Q1. Books are hardly ever influential once you are actually ‘in’ research. Early on, look for the best review articles in your field. They will ‘set the scene’ for you. Keith Smettem (The University of Western Australia)
Q1. “Opportunities in the hydrologic sciences”, National Academy Press, USA (via this link you can still download a pdf of this book). This landmark book which defined hydrology as a science appeared right at the start of my PhD. It provided a nice framework for my own research and that of my fellow PhD students in those days. Remko Uijlenhoet (Wageningen University)
Q1. It is difficult to select one single work from the literature that has been influential over my entire career in groundwater flow and transport modeling. But, there is one book that I used as a grad student that I still refer to today. It is “Conduction of Heat in Solids” by Carslaw and Jaeger. The book is a treatise on analytical solutions to diffusion equations. The lesson for me is that knowledge from other disciplines (in this case thermal engineering) can be applied to problems in hydrology. Another lesson is that we can learn a lot and gain important insights through wise approximations that have analytical solutions. Al Valocchi (University of Illinois at Urbana-Champaign)
Q1. Abramowitz & Stegun: Math is something you look up, not something you try to memorize. Nick van de Giesen (TU Delft)
Q1. In hydrology, some of the most influential books for me have been Handbook of Hydrology (edited by David Maidment) and Principles of Environmental Physics (Monteith & Unsworth). These two books are so rich in physics, empirical equations, recipes, and references. Of course the times have changed and nowadays you can google almost anything, but some of the chapters in these books are so well written that I still regularly use them. They also have the benefit that they summarise areas of research where things haven’t actually changed too much since the 80ies – the physics we use haven’t become that much more sophisticated, and sometimes in fact less so; whereas the field measurements on which a lot of the empirical rules and equations are based generally also haven’t been added much to since.
Outside hydrology, some books that have made me think differently about the field and my research include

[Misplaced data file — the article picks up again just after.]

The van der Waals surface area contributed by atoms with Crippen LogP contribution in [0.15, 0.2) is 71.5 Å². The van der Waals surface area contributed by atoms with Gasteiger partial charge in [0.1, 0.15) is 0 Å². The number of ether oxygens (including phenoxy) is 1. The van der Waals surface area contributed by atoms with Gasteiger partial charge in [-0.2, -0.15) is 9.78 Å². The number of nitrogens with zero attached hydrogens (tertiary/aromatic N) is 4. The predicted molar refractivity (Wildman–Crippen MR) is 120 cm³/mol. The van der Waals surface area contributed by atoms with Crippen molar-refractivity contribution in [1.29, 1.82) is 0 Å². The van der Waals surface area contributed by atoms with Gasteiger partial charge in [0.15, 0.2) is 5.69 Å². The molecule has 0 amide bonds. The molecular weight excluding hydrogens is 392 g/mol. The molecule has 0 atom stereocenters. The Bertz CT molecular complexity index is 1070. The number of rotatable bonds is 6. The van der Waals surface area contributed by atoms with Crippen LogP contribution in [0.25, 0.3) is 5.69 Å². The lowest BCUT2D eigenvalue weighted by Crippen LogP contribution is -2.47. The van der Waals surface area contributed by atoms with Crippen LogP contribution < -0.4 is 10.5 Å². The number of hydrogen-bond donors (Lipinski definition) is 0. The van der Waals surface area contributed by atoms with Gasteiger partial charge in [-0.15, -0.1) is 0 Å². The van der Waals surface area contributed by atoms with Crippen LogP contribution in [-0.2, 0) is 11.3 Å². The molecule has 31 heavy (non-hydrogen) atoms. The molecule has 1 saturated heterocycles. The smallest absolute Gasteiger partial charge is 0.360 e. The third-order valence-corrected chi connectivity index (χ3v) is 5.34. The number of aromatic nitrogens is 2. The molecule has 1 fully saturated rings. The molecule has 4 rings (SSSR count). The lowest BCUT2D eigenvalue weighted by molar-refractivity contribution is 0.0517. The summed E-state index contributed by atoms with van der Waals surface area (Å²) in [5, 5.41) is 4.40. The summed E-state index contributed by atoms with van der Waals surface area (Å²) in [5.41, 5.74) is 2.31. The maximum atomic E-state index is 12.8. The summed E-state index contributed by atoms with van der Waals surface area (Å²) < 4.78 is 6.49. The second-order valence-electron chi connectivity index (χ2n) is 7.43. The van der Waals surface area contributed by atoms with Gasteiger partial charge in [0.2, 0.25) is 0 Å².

Emergence: The Connected Lives of Ants, Brains, Cities, and Software (Johnson) – one of the first popular science books I read that made me think different (about ecohydrology)
The Sceptical Environmentalist (Lomborg) – I didn’t accept his reasoning but it was seductive and it forces you to really pick apart the logical and rethorical flaws he uses.
Thinking, fast and slow (Kahneman) – which really made me realise the questionable quality of my analytical rigour and decisions in general (also those of anyone else, though!). Albert van Dijk (Australian National University)
Q1. Physical Hydrology by Dingman and Elements of Physical Hydrology are both great textbooks. Why: just lots of “basics” well explained, emphasizing the need to understand PROCESSES. Doerthe Tetzlaff (University of Aberdeen)
Q1. House at Pooh Corner, specifically, Chapter VI. In which Pooh invents a new game and Eeyore joins in. The first paragraph is an awesome description of a classic watershed and affirms my theory that hydrology is truly everywhere… even on Mars. Indeed, the search for “life” has largely been a search for “water.” Todd Walter (Cornell University)
Q1. Comparative hydrology, edited by Malin Falkenmark and Tom Chapman (1989). This book is one of the first to examine global hydrology phenomena. It asserts that a comprehensive and systematic description of hydrological processes is (i) possible (ii) not too complicated. Until then I’d thought the task was impossible, so I found the approach inspirational for my research. Ross Woods (University of Bristol)
Q2. If I could only work on one problem in hydrology it would be […], because […]
Q2. I do not think it wise to focus on only one problem. Even with a specific area of interest, work in parallel on various related problems – if one project does not bear fruit, you will have others that do. And, some projects require years of effort – exploring experiments or theory/modeling – until the “right” approach and a convincing (re)solution are found. Brian Berkowitz (Weizmann Institute of Science)
Q2. Encouraging the community to get better measurements of river flows, sufficiently accurate to be able to assess (continuously) the incremental discharge at multiple points downstream. No current method does this with sufficient accuracy – except perhaps continuous input dilution gauging but that has its own permission problems. This would allow much greater understanding of the relationship between catchment characteristics and river flow and would probably reveal that geology is more important than currently considered (e.g. the studies in Walker Branch). This would actually be going back to the nested gauging network I had in Crimple Beck while doing my post-doc – but doing it better with new measurement technology. [… and then there is still the rather fundamental problem of how to deal with epistemic input uncertainties of course] Keith Beven (Lancaster University)
Q2. The hydro-economics and socio-hydrology of scarce and nonrenewable water resources, because it holds the key to understand the mechanism behind unsustainable water use and solutions to sustainability. Marc Bierkens (Utrecht University)
Q2. I do not wish to work on only one problem, but we still have not resolved the scale issues, and it would be worth doing this. Günter Blöschl (TU Vienna)
Q2. Earlier flood warnings (what I work on now!), because there are so many people living at risk of flooding with inadequate warning systems in place. We still have more questions than answers in understanding the predictability of floods and I believe we can do so much better. Hannah Cloke (University of Reading)